Monday, 04 January 2021 15:34

January 2021 Newsletter


To read our entire January 2021 Newsletter: Click here

Excerpt from Pastor Parsons' article: "I'm 'Scused!"


“I’m ‘Scused!”


            Today, we’re going to talk about forgiveness. I’ve been thinking about it every time my two-year-old burps or toots. Odd thought? Well, every time she says, “Excuse me,” and we start to tell her, “You’re excused,” she jumps right in with, “I’m ‘scused!” She’s that sure that we are going to excuse her that she just knows and can blurt out, “I’m ‘scused!” without any doubt.

            That’s what forgiveness is like, when God forgives us. We talk about it all the time, how God forgave us through Jesus. We recount it so matter-of-factly that it seems there’s no doubt. But we aren’t really as confident as a two-year-old in this belief. When we ask God,

Monday, 04 January 2021 15:30

December 2020 Newsletter


To read our entire December 2020 Newsletter: Click here

Excerpt from Pastor Parsons' article: Evidence of a Christian


Evidence of a Christian

            "If you were accused of being a Christian, would there be enough evidence to convict?" I came across this question a number of years ago, and it was very thought-provoking. It made me wonder, “Do I hide my faith? Do I hold back when there are opportunities to share it? Can people tell that I a Christian?”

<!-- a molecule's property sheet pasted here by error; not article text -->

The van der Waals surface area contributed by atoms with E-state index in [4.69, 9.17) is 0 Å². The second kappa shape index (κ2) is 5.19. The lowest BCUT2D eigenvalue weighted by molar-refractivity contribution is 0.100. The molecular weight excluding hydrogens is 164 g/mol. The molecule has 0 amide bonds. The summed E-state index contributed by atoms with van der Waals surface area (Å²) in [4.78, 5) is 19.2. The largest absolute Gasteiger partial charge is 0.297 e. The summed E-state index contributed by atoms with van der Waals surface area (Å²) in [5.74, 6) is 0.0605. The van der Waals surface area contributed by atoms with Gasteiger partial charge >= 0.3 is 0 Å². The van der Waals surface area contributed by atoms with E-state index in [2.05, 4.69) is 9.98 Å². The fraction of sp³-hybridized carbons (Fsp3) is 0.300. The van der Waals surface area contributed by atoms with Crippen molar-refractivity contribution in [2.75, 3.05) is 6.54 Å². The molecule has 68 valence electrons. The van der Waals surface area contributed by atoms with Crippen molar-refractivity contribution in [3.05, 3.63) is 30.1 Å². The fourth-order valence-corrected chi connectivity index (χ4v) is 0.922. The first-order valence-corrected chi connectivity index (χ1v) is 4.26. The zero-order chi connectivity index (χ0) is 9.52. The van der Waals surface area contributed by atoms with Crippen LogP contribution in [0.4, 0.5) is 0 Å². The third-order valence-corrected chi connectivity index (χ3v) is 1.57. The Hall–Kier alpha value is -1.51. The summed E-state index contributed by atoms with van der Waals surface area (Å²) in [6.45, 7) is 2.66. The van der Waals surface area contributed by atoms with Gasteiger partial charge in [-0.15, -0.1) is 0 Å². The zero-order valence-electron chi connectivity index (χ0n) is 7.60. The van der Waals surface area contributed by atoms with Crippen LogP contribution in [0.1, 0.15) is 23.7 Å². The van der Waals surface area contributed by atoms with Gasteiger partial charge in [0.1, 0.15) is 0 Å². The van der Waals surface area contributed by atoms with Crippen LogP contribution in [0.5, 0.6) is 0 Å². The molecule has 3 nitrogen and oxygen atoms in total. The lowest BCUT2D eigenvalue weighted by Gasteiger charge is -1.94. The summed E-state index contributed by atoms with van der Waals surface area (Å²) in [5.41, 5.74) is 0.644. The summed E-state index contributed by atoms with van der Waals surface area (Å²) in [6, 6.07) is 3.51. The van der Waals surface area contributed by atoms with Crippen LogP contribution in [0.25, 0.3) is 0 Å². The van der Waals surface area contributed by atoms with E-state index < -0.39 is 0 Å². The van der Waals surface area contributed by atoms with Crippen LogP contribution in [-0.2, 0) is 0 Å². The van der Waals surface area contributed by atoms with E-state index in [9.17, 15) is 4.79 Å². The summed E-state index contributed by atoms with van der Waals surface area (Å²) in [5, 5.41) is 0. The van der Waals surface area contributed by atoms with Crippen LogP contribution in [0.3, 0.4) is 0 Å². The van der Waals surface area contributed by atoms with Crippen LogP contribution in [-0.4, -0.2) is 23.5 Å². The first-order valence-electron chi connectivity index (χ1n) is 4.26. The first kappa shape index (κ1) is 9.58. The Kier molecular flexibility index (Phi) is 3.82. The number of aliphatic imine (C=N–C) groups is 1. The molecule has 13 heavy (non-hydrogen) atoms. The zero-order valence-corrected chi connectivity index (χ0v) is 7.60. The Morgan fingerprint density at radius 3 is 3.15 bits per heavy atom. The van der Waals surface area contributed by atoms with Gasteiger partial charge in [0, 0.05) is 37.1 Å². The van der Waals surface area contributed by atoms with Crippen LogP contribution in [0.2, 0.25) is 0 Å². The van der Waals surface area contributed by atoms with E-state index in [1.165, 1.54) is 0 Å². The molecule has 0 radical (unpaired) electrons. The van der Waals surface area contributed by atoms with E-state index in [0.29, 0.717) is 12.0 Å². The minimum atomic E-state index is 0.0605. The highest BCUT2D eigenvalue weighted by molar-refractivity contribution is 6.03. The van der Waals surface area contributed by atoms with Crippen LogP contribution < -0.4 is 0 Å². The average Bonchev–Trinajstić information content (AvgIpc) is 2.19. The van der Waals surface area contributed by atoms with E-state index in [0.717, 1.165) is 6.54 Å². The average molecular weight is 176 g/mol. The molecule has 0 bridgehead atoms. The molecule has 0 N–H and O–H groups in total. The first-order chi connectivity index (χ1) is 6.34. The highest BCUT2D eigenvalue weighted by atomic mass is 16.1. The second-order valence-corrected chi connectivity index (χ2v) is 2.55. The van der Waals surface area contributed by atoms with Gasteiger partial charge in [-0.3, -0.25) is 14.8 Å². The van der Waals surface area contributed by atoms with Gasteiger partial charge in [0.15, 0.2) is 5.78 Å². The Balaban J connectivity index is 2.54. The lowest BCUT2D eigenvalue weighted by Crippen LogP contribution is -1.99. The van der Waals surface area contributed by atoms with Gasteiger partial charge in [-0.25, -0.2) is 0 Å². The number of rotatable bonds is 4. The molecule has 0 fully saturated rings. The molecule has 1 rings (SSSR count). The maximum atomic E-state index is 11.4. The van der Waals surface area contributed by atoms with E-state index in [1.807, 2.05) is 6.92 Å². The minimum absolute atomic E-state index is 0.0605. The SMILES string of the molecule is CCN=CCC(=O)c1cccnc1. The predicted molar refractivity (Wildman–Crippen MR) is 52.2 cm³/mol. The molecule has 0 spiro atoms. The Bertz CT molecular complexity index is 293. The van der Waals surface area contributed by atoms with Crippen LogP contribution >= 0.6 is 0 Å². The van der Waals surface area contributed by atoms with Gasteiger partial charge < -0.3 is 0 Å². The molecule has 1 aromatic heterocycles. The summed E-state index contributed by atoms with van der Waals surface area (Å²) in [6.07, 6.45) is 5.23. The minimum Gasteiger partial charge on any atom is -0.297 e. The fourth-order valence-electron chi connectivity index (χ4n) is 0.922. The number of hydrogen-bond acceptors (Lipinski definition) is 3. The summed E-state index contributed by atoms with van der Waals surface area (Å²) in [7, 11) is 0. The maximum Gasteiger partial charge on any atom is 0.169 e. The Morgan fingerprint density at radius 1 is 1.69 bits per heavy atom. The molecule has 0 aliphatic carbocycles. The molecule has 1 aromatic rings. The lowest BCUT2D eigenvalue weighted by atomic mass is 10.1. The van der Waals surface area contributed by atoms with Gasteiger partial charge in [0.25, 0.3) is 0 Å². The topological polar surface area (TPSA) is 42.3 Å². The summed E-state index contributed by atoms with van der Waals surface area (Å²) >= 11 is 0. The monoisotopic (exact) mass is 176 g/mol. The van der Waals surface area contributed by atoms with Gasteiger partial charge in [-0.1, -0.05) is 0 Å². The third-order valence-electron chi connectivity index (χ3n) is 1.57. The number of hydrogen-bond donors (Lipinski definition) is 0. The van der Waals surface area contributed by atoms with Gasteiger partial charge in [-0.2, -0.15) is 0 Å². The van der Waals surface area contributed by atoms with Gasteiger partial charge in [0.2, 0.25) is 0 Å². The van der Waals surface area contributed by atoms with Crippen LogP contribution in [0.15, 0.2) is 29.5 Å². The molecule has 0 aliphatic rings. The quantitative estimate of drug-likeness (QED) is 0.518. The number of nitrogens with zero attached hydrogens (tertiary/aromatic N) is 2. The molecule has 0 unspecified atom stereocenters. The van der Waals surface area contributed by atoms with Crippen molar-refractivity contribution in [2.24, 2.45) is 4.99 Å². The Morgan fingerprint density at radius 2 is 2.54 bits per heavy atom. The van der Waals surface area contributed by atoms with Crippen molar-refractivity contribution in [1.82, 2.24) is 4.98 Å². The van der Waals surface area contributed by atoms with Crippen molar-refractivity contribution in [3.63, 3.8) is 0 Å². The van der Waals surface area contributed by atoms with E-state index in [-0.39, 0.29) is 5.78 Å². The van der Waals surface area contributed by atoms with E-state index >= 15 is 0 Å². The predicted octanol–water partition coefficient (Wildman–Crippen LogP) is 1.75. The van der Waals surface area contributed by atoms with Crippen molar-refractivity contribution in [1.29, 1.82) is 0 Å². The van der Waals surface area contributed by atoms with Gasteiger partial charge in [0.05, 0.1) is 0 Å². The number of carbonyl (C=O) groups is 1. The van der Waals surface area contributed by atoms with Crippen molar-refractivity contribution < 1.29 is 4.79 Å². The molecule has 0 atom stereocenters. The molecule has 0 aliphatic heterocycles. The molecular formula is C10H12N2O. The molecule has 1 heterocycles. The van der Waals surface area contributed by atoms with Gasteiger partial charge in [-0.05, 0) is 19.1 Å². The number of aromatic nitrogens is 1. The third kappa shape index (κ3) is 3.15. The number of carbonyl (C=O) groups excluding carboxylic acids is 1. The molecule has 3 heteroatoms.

We all find it difficult sometimes to share our faith for any number of reasons. We aren’t sure how someone will react. We don’t want to damage a relationship. We simply don’t feel confident enough to do so. But actively sharing your faith and talking about Jesus are not the only ways to show that you are a Christian.

            Is there evidence in the way that you live your life that shows you are a Christian? Jesus spoke to this point.

Monday, 04 January 2021 15:20

November 2020 Newsletter


To read our entire November 2020 Newsletter: Click here

Excerpt from Pastor Parsons' article: Respecting the Governing Authorities



Respecting the Governing Authorities

             It’s that time of year. (Really, it’s been that year.) Elections are here! The time has come to cast your vote. Who will you vote for? What will you vote for? Your candidates have been airing ads that both explain their platform and degrade their opponents. Everything’s about as clear as mud, but I’m sure by now, you know for whom you’re voting. Some of you may even have voted already.

            So, what’s next? It’s time to wait to see the results of the election. Will my candidate win? What if he/she doesn’t? If your candidate loses, how will you respond? Tensions are high on either side of the fence, whether it concerns the presidential election or local elections. Either way, no matter which candidates win, someone is going to be unhappy. So . . . what if it’s you?

            As we begin to see the results of this election, I pray that you remember first and foremost that you are child of God. You are not first and foremost a Republican, a Democrat, or a {fill in the blank}. This is going to influence how you respond. As children of God, we know that in all things, God is in control. Paul wrote in Romans 13, “Let everyone be subject to the governing authorities, for there is no authority except that which God has established. The authorities that exist have been established by God.” (Romans 13:1)